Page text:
How to calculate relocation expenses

Relocation can be a costly endeavour, and surprisingly so if you fail to consider all the direct and indirect costs associated with moving. This is true whether relocating for business or personal reasons. Relocating for business reasons may be an easier project because many large companies have relocation experts on staff. Relocation experts are experienced in managing the details and tracking expenses of a career-related move. Nevertheless, even if your employer is assuming all responsibility for your relocation, it is wise to keep copies of the expense records.

There are expenses at the point of origin, at the destination and in between. The most obvious relocation expenses include packing, transport and storage of your household and personal belongings. Additional costs include transport for you and your family, and expenses you will incur upon arrival in your new city. If you own real estate, you may have to keep the property in shape and pay the mortgage until the property sells. Temporary housing in your new city should also be factored into your relocation expenses.

When you make the decision to relocate, calculate the expense of packing your household and personal belongs. A moving and storage company will provide a quote based on the number of hours its workers need to pack your belongings, the distance to your new residence and monthly storage fees. If you are handling the move yourself, determine the value of your time and costs for packing materials, truck rental and petrol.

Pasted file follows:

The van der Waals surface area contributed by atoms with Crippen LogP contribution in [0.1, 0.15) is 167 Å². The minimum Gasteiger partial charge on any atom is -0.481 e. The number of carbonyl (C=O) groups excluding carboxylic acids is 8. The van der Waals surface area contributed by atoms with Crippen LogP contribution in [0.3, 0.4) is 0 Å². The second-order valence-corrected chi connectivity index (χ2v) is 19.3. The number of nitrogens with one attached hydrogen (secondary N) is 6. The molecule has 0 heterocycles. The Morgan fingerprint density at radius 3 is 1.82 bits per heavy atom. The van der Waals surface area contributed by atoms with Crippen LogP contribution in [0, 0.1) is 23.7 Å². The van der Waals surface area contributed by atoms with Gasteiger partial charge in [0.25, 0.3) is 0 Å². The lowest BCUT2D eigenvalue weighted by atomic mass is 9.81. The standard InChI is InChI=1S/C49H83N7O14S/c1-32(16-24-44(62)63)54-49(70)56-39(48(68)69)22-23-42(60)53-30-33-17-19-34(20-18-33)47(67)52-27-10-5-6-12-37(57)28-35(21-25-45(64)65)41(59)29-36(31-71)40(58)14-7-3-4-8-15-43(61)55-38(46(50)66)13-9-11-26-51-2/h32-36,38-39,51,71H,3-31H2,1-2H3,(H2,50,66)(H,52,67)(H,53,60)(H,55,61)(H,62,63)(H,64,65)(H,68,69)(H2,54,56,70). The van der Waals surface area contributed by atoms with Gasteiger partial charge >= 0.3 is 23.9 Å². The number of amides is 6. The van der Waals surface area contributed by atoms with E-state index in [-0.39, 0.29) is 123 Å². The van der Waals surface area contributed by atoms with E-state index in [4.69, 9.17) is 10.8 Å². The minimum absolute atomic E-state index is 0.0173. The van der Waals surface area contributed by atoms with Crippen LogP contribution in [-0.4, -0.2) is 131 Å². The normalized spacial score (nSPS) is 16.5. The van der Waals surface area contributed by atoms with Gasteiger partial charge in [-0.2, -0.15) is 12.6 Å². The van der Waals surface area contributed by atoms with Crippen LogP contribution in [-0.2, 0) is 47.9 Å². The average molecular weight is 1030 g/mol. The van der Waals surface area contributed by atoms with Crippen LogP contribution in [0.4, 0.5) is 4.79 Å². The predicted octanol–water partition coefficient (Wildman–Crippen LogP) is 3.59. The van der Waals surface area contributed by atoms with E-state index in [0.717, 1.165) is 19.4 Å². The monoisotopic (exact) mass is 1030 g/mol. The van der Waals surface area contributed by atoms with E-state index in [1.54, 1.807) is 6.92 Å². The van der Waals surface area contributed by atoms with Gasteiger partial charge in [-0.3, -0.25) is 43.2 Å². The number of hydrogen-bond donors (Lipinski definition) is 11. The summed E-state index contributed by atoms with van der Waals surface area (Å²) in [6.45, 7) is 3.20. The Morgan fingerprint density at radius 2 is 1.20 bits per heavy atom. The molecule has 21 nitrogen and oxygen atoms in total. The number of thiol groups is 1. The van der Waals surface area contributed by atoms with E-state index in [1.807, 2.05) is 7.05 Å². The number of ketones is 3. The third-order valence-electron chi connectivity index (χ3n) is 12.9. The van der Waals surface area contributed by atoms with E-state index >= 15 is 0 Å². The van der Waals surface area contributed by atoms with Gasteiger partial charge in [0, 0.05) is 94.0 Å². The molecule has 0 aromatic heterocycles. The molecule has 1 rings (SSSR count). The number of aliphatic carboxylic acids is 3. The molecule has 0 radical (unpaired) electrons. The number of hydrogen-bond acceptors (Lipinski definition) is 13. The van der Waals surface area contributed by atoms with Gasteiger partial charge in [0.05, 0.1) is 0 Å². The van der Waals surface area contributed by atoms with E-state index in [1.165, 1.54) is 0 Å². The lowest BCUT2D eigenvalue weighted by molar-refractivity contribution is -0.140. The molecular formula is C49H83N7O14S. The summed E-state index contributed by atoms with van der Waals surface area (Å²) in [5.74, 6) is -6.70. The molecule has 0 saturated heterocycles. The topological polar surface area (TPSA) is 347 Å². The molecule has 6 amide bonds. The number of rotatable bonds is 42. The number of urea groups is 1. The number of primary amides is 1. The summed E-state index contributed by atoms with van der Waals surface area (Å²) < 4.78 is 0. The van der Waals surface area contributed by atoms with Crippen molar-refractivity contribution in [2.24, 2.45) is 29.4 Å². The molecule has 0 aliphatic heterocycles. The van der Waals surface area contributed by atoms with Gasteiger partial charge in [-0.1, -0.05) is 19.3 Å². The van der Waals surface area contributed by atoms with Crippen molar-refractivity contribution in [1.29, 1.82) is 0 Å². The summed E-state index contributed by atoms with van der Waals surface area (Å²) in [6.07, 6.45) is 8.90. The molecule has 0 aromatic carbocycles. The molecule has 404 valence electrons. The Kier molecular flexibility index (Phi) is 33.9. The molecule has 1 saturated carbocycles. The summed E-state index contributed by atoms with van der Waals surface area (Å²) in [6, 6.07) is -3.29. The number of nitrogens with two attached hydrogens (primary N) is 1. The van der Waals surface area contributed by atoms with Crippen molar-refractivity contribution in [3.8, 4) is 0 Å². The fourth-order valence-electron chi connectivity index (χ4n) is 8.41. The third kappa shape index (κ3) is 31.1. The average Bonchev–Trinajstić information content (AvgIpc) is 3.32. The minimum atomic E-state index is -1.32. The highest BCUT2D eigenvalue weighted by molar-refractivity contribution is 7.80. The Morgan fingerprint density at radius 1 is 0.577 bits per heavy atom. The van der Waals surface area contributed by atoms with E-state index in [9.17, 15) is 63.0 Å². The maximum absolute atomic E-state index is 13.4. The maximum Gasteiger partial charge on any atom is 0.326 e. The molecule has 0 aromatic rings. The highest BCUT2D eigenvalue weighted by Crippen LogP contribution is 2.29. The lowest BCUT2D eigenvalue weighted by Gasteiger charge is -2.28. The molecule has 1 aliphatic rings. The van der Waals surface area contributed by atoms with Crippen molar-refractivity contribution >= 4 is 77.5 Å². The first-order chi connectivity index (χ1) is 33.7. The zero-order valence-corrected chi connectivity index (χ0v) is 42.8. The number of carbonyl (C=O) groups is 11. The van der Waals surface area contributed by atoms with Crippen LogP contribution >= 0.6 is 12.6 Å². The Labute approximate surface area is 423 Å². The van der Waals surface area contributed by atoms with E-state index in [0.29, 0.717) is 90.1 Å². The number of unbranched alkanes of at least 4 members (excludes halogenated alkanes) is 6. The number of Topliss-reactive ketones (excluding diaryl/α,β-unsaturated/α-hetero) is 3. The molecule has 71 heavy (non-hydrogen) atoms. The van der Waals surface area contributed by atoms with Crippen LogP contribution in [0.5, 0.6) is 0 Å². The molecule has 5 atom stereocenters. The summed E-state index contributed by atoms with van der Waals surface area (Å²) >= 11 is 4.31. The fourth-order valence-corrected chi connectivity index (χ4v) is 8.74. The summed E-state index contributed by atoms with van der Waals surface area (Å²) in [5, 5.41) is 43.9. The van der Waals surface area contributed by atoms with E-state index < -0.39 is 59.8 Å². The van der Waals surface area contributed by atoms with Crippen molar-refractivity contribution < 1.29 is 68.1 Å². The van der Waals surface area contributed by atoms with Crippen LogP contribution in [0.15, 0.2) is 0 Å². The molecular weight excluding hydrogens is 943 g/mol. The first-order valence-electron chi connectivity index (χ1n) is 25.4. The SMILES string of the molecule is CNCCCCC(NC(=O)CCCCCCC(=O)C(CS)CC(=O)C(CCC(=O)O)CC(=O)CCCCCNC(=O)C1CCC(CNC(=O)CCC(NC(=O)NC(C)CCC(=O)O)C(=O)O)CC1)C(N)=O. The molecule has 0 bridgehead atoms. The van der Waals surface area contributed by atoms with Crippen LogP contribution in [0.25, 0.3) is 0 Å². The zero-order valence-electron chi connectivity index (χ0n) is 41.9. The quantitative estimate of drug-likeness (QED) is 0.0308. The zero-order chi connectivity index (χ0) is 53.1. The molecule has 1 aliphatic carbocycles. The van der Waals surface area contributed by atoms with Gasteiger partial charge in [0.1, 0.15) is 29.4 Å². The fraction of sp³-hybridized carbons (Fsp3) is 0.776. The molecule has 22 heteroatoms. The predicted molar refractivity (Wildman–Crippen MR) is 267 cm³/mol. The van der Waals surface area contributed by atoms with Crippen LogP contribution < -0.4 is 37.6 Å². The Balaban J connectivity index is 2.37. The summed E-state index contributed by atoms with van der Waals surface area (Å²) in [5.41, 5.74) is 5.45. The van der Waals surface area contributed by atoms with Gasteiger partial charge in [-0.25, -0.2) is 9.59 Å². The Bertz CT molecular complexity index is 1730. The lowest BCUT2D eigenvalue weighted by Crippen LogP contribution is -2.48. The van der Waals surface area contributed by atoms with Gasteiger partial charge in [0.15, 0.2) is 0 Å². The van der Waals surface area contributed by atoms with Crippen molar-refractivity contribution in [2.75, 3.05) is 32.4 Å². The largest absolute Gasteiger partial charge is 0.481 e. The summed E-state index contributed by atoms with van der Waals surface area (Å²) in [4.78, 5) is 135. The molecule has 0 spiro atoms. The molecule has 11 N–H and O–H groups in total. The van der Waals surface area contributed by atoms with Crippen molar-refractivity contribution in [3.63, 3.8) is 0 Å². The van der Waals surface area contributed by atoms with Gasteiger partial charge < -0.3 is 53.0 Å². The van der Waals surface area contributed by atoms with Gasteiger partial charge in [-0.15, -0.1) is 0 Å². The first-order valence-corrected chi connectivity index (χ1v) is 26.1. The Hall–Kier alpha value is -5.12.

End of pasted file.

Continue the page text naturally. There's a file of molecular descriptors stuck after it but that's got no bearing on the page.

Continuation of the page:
Among the most appealing relocation perks are schemes where the employer buys your house and subsidies the purchase of a home in the new location. This can ease the burden of maintaining your home until it sells. More often than not, however, your property is your problem. Your expenses will then include utility costs, lawn care, and maybe even the cost to hire someone to occupy your home from time to time to ensure that lived-in look. Of course, you will also need to maintain insurance on your home until it sells.

Another relocation expense is the cost of your transport to your new city. Determine the best mode of transportation -- weather conditions, petrol costs, travel time and other logistics will affect your decision to drive or fly to your new home city. Like any other decision, there are intangible costs you will incur if you choose the quicker route; it will be impossible to carry a large amount of your belongings with you if you fly, which may increase your expenses upon arrival in your new city.

Once you finally get to your new city, there are several expenses to factor into your total relocation costs. Searching for a new residence and establishing accounts with utility companies may require certain fees and deposits. In the interim, expect expenses for a lengthy hotel stay or flat rental.


It is best to start a "relocation file" where you can keep copies of documents such as moving company quotes, contracts, receipts and notes to compare your options. You may also need these documents and records for tax filing purposes.

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About the Author

Ruth Mayhew has been writing since the mid-1980s, and she has been an HR subject matter expert since 1995. Her work appears in "The Multi-Generational Workforce in the Health Care Industry," and she has been cited in numerous publications, including journals and textbooks that focus on human resources management practices. She holds a Master of Arts in sociology from the University of Missouri-Kansas City. Ruth resides in the nation's capital, Washington, D.C.

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